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New Nurse...Doing is not understanding

I am a new graduate Dec 2009, 51 yr old RN. I am working on a tele floor and to be perfectly honest feel like I don't know crap. My preceptor is awesome and a great teacher but with 6 and 7 patients I feel like I am doing but not understanding why I am doing. I am looking at lab results and don't understand how it is affecting this particular patien,giving meds and again not knowing why. I understand I am giving HTN meds yes but how is it affecting this patient. I feel like all I have time for is charting and passing meds. When will I have a chance to actually figure out what I am doing and why?


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13 Responses to “New Nurse…Doing is not understanding”

  1. Amy Says:

    Hi Doreen,

    I assuming your school didn’t require you to do patient research or critical thinking on your patients so that is why you don’t know now. My suggestion to you would be to pick a few of your patients and take their pertinent information home with you including medications, dianosis, lab results and spend some time doing research on them. Pretty soon you will start to see the bigger picture with out having to spend the time at home.

  2. DIXIE Says:


  3. mardore Says:

    no the program was great and critical thinking always but in the “real” world it is harder. I love being a nurse and will be all I can be but your idea is a good one, and I have actually already done that and will continue to do that. thanks for your input.

  4. PBC125 Says:

    All nurses (especially new ones) should spend time studying on your time off. Look at labs, look up meds, think about particular patients and their issues when you get home. Never stop studying. Nursing school is only the beginning – you do it to pass the boards but the real learning begins on the job. Teach yourself, find mentors at work that may be able to explain things to you in ways that you understand and always remain curious. Get books in your area of nursing and within a few months, things will start making more sense. Good luck!

  5. sara Says:

    you are brave

  6. juliebee Says:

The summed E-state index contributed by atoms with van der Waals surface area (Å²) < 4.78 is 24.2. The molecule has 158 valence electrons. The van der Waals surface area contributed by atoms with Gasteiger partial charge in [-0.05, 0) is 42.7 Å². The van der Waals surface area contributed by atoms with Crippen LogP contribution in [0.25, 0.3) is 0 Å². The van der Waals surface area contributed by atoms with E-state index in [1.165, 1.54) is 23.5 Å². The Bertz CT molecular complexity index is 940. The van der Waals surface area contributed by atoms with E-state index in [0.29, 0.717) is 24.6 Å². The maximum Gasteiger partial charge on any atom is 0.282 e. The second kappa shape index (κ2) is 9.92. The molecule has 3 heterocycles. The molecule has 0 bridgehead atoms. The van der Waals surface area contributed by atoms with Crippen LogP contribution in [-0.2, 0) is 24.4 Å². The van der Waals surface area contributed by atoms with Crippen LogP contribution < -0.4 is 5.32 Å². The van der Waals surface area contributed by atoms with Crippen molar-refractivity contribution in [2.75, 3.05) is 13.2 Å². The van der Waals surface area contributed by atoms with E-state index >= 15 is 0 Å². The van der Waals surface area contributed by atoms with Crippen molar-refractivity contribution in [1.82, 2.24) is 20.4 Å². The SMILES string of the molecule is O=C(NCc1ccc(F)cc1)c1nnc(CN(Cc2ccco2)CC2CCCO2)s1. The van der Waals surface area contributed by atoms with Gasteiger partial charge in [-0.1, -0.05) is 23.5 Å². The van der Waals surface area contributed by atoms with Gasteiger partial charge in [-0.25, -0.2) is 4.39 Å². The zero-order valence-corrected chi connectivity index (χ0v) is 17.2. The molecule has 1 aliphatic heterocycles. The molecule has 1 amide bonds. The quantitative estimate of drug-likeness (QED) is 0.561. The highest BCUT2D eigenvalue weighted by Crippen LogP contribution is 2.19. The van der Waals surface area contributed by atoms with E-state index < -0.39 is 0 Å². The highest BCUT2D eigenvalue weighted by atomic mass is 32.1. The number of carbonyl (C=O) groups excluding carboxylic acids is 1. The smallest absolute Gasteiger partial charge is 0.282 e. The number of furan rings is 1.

I feel for you. I am a relatively new RN grad also – May 08 and still don’t feel like I know much.I took a specialty job right out of school- cardiac rehab/non invasive cardiac tests- TEE’s, stress test monitoring. Since I was an LPN before, (non- clinical though)my new job expects that I know more than I do so it is hard. I study all the time and that helps. One thing I would advise and wish I had done- get a mentor right away and never stop asking questions. This is the best time to keep asking. It is harder when you have been there a while as people expect you to know it by now. good luck to you!

  7. Jason R. Thrift, RN, BSN Says:

    My aunt once told me that all new nurses should start out on a Med-Surg floor. She was a nurse for 39 years at the hospital I work at, and her final position was as a Patient Care Coordinator (aka Head Nurse of the hospital). So when someone with that much experience tells you something like that…you listen!

    Now, she wasn’t telling me this suggesting Med-Surg was somehow easier than Tele or ICU, by no means. All levels of nursing are hard. Some just require more skills and frankly some of those skills in question new grads just do not have.

    It’s not the program you were in, or even the level of critical thinking that determines this. It is simply the fact you’re inexperienced and working Tele is no picnic, even for experienced nurses sometimes. So I do agree with some of the suggestions people have made thus far, but you’ve also got to give it some time.

    The best advise I could give is, asks questions! If you’re unsure about something your preceptor wants you to do or give, ask them about it. Believe me, people questioned me all the time when I preceptored them. If they didn’t, I didn’t think much of them as a nurse. I encouraged it, because how else are you going to learn? My only concern as a preceptor dealt with whether or not I was giving my students or orientees the best experience I could, because I never wanted to short change them.

    But from your post, the biggest thing that stands out to me is you just need to ask more questions of the people over you. There’s nothing wrong with it and I bet they’ll appreciate it. In fact they’ll help you learn ways to do everything above and not go crazy in the process. Because although nursing does require lifetime learning, you can’t spend a lifetime ONLY learning. Somewhere in there you have to live.

  8. D. Says:

    Doreen –

    Hi. I became a new RN at age 39 after spending my previous life in other professions. I’m glad I did it and I think you will be too.